Toronto Journal of Jewish Thought 3 (2011)
AbstractThe present article tries to analyze the role played in Hans Jonas’ ethical reflection by religious—namely, Jewish—tradition. Jonas goes in search of an ultimate foundation for his ethics and his theory of the good in order to face the challenges currently posed by technology’s nihilistic attitude towards life and ethics. Jonas’ ethical investigation enters into the domain of metaphysics, which offers an incomparable contribution to the philosophical endeavour, without undermining its overall independence. In this way, Jewish categories—such as remorse, shame, sacrifice, repentance, and selfrestraint—strengthen the philosopher’s ethical reflection, since he considers them to be essential moral values for the technological epoch. Yet the reference to the Jewish tradition supplies Jonas’ ethical endeavour with a powerful but only hypothetical insight into transcendence.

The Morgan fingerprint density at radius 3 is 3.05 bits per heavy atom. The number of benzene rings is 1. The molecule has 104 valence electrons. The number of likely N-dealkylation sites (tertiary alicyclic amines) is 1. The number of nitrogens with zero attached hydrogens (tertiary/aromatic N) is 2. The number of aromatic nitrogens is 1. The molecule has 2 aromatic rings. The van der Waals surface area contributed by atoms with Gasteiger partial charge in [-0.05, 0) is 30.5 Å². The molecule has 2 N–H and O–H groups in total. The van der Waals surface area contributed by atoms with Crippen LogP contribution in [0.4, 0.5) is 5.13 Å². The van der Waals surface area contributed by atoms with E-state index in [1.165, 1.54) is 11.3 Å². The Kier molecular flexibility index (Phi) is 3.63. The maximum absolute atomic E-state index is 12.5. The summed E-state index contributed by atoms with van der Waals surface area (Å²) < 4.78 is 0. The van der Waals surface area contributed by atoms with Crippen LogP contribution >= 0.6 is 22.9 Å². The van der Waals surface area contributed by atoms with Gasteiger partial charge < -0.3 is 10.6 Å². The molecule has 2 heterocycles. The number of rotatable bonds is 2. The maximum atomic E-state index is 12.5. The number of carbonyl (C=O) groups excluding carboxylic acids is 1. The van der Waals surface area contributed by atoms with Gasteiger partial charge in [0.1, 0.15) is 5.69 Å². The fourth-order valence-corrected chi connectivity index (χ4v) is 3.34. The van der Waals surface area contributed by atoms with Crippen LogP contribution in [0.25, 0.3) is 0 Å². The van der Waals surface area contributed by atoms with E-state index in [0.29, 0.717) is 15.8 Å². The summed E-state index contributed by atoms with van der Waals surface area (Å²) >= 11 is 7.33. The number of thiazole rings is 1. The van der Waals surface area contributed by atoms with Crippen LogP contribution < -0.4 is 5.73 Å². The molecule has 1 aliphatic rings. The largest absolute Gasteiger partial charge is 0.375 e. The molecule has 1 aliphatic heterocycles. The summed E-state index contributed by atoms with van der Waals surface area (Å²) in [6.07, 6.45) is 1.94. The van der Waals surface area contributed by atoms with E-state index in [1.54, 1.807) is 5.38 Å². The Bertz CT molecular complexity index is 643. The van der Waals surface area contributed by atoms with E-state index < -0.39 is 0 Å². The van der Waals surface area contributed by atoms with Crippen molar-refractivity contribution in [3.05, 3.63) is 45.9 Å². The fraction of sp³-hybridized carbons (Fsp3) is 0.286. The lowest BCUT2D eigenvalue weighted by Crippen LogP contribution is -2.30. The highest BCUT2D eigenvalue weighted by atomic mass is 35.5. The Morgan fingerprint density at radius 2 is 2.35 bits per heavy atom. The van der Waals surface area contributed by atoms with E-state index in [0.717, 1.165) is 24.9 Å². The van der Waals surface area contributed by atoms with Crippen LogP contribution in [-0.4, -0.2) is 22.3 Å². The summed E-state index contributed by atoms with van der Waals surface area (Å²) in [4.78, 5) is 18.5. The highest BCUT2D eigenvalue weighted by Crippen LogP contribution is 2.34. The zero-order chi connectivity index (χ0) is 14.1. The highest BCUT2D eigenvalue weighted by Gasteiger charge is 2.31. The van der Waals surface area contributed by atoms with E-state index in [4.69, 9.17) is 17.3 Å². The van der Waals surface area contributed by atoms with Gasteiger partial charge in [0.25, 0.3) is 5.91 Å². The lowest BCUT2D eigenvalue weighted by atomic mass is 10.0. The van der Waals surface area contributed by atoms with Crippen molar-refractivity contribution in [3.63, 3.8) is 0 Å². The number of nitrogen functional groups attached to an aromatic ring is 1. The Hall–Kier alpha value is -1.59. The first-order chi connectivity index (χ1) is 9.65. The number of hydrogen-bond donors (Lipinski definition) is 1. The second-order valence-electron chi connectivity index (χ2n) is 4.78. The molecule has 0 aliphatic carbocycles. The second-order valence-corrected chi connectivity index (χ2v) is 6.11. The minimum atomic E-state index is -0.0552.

Archival historyArchival date: 2015-03-13
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